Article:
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« One Student's Christmas Lesson - The Best Medicine | Main | Finding Our Footing in an Unpredictable Financial Future - With Family, Friends, Food, a Little Fun, and Advice From Daniel Gilbert & Jeanne Marie Laskas »

December 29, 2010


Gerard Salomon

Wow! Thank you for today's article. I learned a lot from your webside.



Thomas Swanson

No Coffee:( *sniff*

but I love coffee.... one of my few remaining vices.. That, and maybe a few too many beers on game day...

I already follow Dr. McDougall's diet.

Healthy Librarian

Thanks, Gerard! Happy New Year!

I love my morning coffee, too! No plans to give it up, either. Same for a little red wine! If you're following McDougall, I'm sure you'd have an A+ colonoscopy.

Ken Leebow

Thanks for another angle on health and health care.

Maybe we need a new diet book: The Colon Diet - I haven't seen that one yet, but I'm sure it's out there.

BTW, have you ever done a review if the Paleo Diet? I'm fascinated by the followers passion, support and dedication to it.

Happy New Year,

Ken Leebow


Fantastic find. Thank you! I have requested the book from my own library...which thankfully does not have a waiting list. It is also available on Amazon.

Cynthia Bailey MD, Dermatologist

I always value the observations of senior physicians who have watchfully internalized the correlations between their physical exam findings and their patient's life experience. Even if their conclusions are more intuitive than we like to see in our western scientific culture, I value them. To see these observations based on peoples intestinal mucosal integrity is fascinating. I'm with him almost 100% in my own observations of people's skin findings. I am surprised about the tea and yogurt though and am going to have to think about those. I'm a big fan of goat kefir and other non-cow dairy fermented foods. I'm a big green tea fan too. Hmm.

Once again, thank you for finding this fascinating material and getting it in front of me. Happy New Year!

William Kruidenier

Fabulous post, Debby -- I've ordered his book (also his The Microbe Factor). Regardless of the lack of documentation, I will definitely trust the views of a man who has looked at 300,000 GI tracks! With his age and his experience comes a "gut" (sorry) feel for what works and what doesn't in the human body. Thanks for furnishing this info!

Chris G.

Very interesting nuggets indeed. Without the scientific precision behind it, its hard to know which aspects to put the most stock in. But as the Healthy Librarian points out, most aspects are entirely consistent with a plant-based diet. One correction of his facts: "Fish of any type, but preferably small fish as the large fish contain mercury." Its more the position in the food web than the size of the fish that dictates the mercury content. Top trophic predator fish such as swordfish, tuna, and shark are loaded with mercury and should be eaten as a small serving no more than 1x per week. DHA-rich salmon is very low in mercury as it feeds toward the lower end of the ocean food chain. Happy New Year.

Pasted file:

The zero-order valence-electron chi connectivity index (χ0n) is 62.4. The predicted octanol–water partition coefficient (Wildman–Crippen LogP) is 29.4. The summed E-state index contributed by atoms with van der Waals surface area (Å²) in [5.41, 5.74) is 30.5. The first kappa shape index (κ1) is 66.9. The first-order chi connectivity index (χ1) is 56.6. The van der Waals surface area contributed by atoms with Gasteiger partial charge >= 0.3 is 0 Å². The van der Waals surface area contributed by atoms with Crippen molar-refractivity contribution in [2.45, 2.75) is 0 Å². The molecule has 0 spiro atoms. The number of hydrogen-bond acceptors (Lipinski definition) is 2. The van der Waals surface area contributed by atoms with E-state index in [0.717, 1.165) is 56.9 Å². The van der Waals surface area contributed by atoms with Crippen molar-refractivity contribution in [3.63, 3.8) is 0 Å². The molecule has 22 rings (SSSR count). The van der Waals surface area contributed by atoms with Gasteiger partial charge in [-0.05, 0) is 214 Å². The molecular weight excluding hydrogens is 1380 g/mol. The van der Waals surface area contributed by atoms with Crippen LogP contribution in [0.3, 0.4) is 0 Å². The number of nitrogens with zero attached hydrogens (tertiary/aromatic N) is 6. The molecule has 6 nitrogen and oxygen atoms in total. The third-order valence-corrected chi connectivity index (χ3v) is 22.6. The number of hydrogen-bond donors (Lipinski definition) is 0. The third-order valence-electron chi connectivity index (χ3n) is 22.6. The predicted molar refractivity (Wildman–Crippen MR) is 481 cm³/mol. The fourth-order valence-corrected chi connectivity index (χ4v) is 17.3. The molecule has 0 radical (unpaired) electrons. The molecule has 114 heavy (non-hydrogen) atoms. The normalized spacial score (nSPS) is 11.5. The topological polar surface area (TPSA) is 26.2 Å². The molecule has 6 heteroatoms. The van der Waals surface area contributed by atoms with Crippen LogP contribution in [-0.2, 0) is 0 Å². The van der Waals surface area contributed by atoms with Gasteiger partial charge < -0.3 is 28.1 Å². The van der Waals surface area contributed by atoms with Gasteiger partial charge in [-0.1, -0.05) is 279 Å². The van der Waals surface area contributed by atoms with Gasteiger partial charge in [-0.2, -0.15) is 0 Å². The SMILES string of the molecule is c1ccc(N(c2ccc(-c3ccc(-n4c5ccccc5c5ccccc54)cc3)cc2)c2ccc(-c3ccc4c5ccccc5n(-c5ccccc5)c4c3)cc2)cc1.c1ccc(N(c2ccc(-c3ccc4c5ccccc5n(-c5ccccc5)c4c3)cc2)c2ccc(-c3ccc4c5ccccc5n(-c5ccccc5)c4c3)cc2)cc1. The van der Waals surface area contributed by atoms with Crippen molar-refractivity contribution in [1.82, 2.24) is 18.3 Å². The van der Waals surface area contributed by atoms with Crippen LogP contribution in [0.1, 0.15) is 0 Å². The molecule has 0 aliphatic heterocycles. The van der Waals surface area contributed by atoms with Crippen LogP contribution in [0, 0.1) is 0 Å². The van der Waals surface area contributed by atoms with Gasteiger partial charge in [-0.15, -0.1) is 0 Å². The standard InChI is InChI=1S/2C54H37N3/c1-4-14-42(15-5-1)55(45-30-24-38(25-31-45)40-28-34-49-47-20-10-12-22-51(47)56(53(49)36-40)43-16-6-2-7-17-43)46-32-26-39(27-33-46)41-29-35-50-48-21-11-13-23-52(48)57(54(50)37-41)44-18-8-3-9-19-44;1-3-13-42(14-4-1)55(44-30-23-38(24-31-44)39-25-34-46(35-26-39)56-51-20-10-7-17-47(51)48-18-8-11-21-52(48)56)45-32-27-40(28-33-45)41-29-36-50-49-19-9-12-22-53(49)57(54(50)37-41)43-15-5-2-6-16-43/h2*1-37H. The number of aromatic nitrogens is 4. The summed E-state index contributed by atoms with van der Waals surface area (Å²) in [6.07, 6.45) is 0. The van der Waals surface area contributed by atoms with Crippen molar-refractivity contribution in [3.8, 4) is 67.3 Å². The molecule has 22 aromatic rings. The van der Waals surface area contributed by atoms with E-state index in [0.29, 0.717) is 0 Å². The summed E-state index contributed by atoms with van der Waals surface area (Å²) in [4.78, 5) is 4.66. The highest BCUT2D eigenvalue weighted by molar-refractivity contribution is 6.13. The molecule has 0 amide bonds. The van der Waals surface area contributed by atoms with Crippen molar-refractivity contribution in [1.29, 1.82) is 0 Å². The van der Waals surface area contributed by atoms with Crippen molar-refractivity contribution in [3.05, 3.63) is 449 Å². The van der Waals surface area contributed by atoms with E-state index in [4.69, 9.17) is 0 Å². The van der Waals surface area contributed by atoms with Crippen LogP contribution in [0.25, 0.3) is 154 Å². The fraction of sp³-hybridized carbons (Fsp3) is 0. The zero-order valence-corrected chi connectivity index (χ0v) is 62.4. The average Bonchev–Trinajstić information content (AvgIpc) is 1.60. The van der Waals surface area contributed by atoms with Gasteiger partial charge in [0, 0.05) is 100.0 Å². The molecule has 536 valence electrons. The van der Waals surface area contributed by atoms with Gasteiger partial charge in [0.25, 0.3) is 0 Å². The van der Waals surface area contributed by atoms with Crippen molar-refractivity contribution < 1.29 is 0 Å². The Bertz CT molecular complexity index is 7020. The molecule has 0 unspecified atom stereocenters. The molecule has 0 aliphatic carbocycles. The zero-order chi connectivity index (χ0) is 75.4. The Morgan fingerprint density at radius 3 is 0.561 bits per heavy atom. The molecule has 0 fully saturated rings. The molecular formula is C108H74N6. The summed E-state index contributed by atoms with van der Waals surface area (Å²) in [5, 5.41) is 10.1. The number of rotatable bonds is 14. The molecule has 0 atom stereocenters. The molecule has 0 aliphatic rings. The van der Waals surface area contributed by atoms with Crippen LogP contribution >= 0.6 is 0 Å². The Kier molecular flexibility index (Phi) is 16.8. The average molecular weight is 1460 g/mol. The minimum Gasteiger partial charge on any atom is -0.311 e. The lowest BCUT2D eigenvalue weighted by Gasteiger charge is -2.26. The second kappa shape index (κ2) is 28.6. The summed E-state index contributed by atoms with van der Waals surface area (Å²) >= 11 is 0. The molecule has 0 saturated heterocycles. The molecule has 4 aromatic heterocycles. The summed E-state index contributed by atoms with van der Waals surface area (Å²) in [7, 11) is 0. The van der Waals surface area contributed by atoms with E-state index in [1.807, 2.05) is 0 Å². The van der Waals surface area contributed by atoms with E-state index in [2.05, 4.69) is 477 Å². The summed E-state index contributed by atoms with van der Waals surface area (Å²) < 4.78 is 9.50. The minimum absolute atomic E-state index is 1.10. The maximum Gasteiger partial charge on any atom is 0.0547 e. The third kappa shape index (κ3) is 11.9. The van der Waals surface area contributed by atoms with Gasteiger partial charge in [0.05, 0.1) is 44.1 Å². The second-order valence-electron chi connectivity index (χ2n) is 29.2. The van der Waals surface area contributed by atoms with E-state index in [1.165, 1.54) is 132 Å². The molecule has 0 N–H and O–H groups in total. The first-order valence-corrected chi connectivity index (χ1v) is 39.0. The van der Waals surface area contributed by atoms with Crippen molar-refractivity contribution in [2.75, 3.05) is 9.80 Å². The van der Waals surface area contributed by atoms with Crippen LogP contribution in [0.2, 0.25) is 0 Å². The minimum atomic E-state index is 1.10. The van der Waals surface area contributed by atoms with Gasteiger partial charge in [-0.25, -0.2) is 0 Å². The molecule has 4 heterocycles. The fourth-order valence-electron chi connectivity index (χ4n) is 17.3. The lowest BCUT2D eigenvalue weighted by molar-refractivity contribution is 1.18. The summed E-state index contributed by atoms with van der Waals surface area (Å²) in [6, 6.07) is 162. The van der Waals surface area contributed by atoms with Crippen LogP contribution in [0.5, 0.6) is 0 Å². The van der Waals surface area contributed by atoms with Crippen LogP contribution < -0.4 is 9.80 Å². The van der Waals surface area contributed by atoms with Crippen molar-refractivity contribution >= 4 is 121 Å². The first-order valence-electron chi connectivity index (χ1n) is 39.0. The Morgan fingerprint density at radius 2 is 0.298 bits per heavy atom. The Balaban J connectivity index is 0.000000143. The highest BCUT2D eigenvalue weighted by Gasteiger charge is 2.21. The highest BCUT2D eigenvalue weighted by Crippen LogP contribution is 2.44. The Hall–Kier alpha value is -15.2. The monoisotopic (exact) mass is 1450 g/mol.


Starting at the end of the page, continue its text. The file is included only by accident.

Healthy Librarian

RE the fish: Chris G. knows what he's talking about! He's a professor of aquatic studies--with a specialty in aquatic biogeochemistry & phytoplankton. He knows his stuff.

Dr. Bailey, thanks for your professional perspective. I wish I'd had more time to include some more of Dr. Shinya's extensive observations--it's worth taking a look at his book.

Thanks, William--after 300,000 GI tracts he's formed some strong opinions. Let me know what you think of his latest book.


Okay, I'm finally convinced to drop the nonfat dry milk powder.
Sigh. It was so cheap compared to the oat/soy/rice-milk products.

These folks go through some of the labels:

Their summing up on milk substitutes:
"Once you start reading nutrition labels, you will discover that the perfect commercial milk substitute doesn't seem to exist. ... And they are all expensive. ... we make our own .... simple rice milk recipe, which you can easily make in the blender."

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